What Pakistan wouldn’t print

Here’s that piece Mona Eltahawy wrote, in the New York Times. It’s about the burden of virginity religion imposes on women, and the frustration of women who don’t want to marry or haven’t yet found someone they want to marry, but don’t want to miss out on sex either.

Remembering my struggles with abstinence and being alone with that, I determined to talk honestly about the sexual frustration of my 20s, how I overcame the initial guilt of disobedience, and how I made my way through that guilt to a positive attitude toward sex.

It has not been easy for my parents to hear their daughter talk so frankly about sex, but it has opened up a world of other women’s experiences. In many non-Western countries, speaking about such things is scorned as “white” or “Western” behavior. But when sex is surrounded by silence and taboo, it is the most vulnerable who are hurt, especially girls and sexual minorities.

It’s just sex. It’s been ringed by taboo and fear because of its connection to pregnancy, but now that there is technology to deal with that, it should be possible to realize it’s just sex. It doesn’t turn you green or make you grow two heads, it doesn’t corrupt your soul, it doesn’t send you to hell. It’s just sex.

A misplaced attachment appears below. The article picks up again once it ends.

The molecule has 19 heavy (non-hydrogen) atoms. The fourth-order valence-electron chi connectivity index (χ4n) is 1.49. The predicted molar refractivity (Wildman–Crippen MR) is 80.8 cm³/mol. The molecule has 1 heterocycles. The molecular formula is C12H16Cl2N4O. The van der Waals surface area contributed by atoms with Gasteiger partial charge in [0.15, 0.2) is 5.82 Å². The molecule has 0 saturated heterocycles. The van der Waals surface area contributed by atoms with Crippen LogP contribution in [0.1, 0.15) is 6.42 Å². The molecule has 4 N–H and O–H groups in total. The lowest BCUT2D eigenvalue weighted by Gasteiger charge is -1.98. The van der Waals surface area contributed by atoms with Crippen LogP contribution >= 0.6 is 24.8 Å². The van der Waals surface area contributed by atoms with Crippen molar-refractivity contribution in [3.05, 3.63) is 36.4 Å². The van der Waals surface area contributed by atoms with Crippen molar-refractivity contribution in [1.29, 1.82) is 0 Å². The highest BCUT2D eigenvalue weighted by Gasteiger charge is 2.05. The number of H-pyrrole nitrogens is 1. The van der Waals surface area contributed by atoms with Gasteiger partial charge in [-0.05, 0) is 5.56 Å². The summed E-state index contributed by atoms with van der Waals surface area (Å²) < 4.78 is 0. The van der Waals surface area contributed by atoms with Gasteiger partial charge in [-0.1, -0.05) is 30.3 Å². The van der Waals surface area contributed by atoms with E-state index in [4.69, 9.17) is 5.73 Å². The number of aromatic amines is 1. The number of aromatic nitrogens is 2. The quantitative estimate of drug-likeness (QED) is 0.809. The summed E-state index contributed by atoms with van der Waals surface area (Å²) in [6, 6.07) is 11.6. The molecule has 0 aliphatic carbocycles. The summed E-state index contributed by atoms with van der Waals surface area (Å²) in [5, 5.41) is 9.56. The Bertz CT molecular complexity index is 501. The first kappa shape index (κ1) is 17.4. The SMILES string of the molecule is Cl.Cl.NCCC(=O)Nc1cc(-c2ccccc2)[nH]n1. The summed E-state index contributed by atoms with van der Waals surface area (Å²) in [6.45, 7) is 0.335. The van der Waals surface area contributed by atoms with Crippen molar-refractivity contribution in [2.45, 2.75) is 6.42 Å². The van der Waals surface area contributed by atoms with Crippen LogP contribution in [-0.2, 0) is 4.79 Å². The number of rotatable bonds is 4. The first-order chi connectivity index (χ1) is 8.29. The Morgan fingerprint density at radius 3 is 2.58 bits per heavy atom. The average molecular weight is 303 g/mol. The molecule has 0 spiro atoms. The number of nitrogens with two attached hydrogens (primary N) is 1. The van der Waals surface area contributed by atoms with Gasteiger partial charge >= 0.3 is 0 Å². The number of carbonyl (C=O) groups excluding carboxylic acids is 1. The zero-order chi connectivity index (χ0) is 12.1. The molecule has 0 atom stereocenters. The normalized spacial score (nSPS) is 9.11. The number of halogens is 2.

Sometimes, I hear the argument that women in the Middle East have enough to worry about simply struggling with literacy and employment. To which my response is: So because someone is poor or can’t read, she shouldn’t have consent and agency, the right to enjoy sex and her own body?

People can do both! That’s another way it’s useful to remember it’s just sex. It doesn’t lure you away from everything else you want to do, or take up every minute of your time, or waste your precious bodily fluids. It’s not a trap or a snare or a pit lined with broken glass. It’s just sex.

The answer to that question is already out there, in places like the blog Adventures From the Bedroom of African Women, founded by the Ghana-based writer Nana Darkoa Sekyiamah, and the Mumbai-based Agents of Ishq, a digital project on sex education and sexual life. These initiatives prove that sex-positive attitudes are not the province only of so-called white feminism. As the writer Mitali Saran put it, in an anthology of Indian women’s writing: “I am not ashamed of being a sexual being.”

My revolution has been to develop from a 29-year-old virgin to the 49-year-old woman who now declares, on any platform I get: It is I who own my body. Not the state, the mosque, the street or my family. And it is my right to have sex whenever, and with whomever, I choose.

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